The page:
Brexit: Withdrawal Agreement and Political Declaration - Motion to Take Note

Part of the debate – in the House of Lords at 7:18 pm on 9th January 2019.

Alert me about debates like this

Photo of The Earl of Sandwich The Earl of Sandwich Crossbench 7:18 pm, 9th January 2019

My Lords, I thank the Whips and the usual channels for rearranging and extending this debate to allow the House to offer its advice at a critical time. I only hope that in our own confusion and obvious divisions we can still convey a meaningful signal to another place, but I have my doubts.

As a remainer, I would vote to stay in the EU given half a chance, because it is and was by far the best deal. However, I do not think that chance is on offer, nor do I agree with a second referendum. My noble and learned friend Lord Hope gave us the reasons for this. Even if we had 55% for remain, we would still have nearly half the country up in arms. We surely do not want to waste time going through that process all over again. I was always against the use of the referendum. I follow Lord Higgins in this. He was very clear on the position of even the advisory referendum.

What still beats me is the attitude of the ERG, or those who see themselves as the clean Brexiteers, who seem to think that leaving the EU is as simple as kicking a rowing boat offshore. Those who are not half mad have an exalted sense of their own superiority and, of course, of the purity of their brand, but it is not a brand anyone will follow. Pure brands are unavailable because we have entered a compromise and that means that none of us will get what we want. Perhaps this is why the Brexiteers are now clinging to no deal as a means of jumping off the cliff into what they believe are the waters of free trade.

I would like the PM to survive in the next few days and weeks, because at least MPs are now being given the chance to discuss her offer thoroughly before the meaningful vote or votes take place. Changing the leader is a complete waste of time. I also hope that she retains the support of the many liberal-minded Tories and pro-Europeans who have been tested to the limit by the ERG. The Conservative Party has been divided since 1964 and before that, so there is nothing new there. But I can offer the Prime Minister some advice, if she is listening. She did not get her Dominics quite in the right order: a little less Raab and a larger dose of Grieve and she still might get there on Tuesday. As my noble and gallant friend Lord Craig sensibly said, we need more resolution and optimism, as well as leadership.

What has happened to the idea of the indicative vote, said to be entertained by senior Cabinet Ministers? Was this just a pre-Christmas media spree? Perhaps the Minister could answer this on Monday. It was sensibly proposed by the Institute for Government as a means of identifying the consensus on Brexit. Noble Lords will remember the 2003 Lords reform report, which created a series of seven options on composition. It could be a valuable way through the present labyrinth because it would sound out MPs in a non-binding free vote on the various options for Brexit: the present deal, Norway, Canada, WTO and, as a last resort, Article 50 and the people’s vote. In fact, yesterday’s vote against no deal was an indicative vote. We need more of this to attract people across the floor. We need more cross-party consensus.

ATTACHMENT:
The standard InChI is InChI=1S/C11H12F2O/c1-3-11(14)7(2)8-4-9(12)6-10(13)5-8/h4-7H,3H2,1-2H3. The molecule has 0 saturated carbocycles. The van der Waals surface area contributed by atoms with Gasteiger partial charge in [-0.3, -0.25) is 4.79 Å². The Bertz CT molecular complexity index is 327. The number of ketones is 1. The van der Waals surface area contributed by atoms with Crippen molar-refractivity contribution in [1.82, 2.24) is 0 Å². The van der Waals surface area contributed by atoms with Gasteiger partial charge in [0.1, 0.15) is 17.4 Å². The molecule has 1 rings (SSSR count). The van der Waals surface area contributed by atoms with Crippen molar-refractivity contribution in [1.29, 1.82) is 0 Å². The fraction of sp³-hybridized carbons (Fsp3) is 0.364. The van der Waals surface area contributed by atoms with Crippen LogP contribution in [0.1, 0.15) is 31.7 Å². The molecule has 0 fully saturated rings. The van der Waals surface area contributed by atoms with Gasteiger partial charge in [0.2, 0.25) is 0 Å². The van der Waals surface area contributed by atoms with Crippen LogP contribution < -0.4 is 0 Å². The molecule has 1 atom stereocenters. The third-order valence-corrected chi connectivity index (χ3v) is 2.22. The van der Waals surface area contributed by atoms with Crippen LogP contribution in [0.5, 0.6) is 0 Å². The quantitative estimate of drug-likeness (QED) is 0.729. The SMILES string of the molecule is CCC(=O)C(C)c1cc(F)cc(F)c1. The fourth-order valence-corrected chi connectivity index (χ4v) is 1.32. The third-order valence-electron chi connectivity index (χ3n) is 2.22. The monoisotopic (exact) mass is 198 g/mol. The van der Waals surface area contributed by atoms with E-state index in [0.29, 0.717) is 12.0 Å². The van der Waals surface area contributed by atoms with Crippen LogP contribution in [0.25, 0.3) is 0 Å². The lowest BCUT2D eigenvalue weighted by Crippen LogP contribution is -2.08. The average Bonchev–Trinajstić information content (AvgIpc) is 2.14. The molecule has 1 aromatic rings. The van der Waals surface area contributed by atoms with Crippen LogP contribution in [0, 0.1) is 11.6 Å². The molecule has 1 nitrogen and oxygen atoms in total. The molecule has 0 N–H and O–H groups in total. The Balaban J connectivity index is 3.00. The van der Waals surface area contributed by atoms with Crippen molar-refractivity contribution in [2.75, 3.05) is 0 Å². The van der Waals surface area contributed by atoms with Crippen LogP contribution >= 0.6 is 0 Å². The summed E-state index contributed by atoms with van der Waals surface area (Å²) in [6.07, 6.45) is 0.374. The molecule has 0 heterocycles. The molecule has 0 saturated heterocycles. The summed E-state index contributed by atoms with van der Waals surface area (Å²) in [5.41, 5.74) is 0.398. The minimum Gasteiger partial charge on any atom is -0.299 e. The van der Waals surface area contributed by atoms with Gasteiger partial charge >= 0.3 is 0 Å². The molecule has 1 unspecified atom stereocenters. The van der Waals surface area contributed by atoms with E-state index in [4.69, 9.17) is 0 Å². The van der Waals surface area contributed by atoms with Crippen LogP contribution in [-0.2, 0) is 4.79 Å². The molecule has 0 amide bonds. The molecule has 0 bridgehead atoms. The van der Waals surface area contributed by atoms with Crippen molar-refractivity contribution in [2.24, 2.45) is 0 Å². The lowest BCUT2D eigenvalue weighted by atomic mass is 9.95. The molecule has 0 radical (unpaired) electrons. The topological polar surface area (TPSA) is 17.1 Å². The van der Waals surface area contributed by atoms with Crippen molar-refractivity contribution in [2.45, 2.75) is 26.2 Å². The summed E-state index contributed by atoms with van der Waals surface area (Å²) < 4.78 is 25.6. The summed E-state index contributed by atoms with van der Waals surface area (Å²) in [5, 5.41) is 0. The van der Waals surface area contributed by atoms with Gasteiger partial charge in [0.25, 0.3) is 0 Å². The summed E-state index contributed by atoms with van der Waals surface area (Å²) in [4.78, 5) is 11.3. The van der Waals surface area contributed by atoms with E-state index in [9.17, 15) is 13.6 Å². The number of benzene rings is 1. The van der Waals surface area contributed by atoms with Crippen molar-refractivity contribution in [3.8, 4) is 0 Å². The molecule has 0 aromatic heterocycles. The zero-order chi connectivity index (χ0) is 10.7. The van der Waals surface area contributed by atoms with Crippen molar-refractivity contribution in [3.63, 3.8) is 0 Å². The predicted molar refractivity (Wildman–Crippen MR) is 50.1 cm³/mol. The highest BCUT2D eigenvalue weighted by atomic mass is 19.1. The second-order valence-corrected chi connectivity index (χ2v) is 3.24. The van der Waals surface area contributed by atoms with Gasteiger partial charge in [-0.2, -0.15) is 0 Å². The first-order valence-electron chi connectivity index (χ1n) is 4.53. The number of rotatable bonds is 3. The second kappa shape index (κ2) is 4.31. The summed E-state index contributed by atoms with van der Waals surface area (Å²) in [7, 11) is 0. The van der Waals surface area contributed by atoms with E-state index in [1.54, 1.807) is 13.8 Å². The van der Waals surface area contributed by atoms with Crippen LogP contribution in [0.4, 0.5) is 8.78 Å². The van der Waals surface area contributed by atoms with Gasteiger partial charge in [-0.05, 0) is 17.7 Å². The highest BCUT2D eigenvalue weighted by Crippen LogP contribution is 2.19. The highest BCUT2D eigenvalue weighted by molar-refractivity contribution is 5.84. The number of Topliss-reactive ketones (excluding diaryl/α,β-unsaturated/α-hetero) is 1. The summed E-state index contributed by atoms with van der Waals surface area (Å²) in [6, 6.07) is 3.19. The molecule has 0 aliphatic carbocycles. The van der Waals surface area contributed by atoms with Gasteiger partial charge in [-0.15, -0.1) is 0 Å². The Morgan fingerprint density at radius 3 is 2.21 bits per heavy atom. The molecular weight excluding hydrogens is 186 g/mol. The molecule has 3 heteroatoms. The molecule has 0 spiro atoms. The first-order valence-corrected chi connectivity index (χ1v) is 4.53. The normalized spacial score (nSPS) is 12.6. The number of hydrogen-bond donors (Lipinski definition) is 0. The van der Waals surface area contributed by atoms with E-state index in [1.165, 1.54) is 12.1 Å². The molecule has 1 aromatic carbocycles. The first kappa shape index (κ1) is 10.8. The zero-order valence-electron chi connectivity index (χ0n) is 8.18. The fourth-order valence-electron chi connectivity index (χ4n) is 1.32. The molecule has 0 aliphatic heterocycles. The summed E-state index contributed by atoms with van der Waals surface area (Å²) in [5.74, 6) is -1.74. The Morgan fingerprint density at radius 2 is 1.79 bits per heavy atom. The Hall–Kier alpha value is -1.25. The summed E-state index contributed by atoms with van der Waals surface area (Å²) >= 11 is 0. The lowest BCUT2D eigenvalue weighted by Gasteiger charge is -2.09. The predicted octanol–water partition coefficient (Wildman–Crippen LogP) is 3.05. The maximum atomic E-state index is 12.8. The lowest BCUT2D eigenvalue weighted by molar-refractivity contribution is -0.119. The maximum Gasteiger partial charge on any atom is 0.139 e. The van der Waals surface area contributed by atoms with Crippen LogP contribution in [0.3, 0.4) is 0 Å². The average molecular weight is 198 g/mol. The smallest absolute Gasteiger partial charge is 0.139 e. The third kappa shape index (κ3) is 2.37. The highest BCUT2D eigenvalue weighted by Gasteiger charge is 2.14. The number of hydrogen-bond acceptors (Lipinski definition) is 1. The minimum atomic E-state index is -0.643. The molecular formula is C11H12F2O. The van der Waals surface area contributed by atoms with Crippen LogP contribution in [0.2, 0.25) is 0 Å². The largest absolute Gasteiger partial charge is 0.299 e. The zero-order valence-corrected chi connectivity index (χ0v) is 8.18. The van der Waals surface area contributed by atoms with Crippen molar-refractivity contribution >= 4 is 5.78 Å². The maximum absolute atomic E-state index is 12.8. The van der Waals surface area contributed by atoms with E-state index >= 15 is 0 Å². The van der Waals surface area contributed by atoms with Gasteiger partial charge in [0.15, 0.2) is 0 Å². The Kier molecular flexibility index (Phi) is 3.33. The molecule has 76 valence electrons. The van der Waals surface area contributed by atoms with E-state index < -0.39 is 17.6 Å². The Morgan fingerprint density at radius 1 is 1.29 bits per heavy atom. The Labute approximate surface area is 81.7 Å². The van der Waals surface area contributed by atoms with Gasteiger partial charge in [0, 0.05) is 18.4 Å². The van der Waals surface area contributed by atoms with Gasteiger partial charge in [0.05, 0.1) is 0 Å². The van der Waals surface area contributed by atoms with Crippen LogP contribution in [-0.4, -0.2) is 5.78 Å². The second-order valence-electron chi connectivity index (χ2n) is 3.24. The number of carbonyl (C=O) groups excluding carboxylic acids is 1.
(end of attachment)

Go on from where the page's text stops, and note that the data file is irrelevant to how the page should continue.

The Labour Party is of course in a conundrum because it has no more of a unified policy or leadership than the Tories have. However, there is common ground if only people will cross it. Sir Keir Starmer seems to understand what compromise means and he is sensibly heading for a customs union, which we all know may be the only way to solve the Irish problem. Another general election is surely the last thing we want.

The withdrawal agreement is, thank goodness, accompanied by a political declaration, which at least means that almost anything can now happen during the transition stage, especially if it is open-ended. You could call it a fudge, but it is a well-tried political manoeuvre. It is a fudge because policies of enormous concern to this country are being put on one side to placate Brexiteers. I refer to the outright rejection of the single market and the four freedoms, of institutions such as OLAF and the European arrest warrant, and the CJEU influence on our courts.

We can surely improve on the present deal, as Dominic Grieve has said, but we must also hold on to it. If the Prime Minister can see off the Brexiteers quickly, the political declaration can be given some meaning and all these vital questions can be—will have to be—carefully re-examined over the next two or more years.

As we all know, what business wants is certainty. So do the public. This has been made clear repeatedly in Parliament. We need at all costs to avoid no deal by accepting the withdrawal agreement and moving as soon as possible into a proper, enduring relationship with the EU. As the noble Baroness, Lady Nicholson, reminded us, whatever we think about the excesses of the EU, we must remember how many policies and standards we ourselves put into it. We must take care not to lose all those elements that we once espoused and with which we can continue to be associated.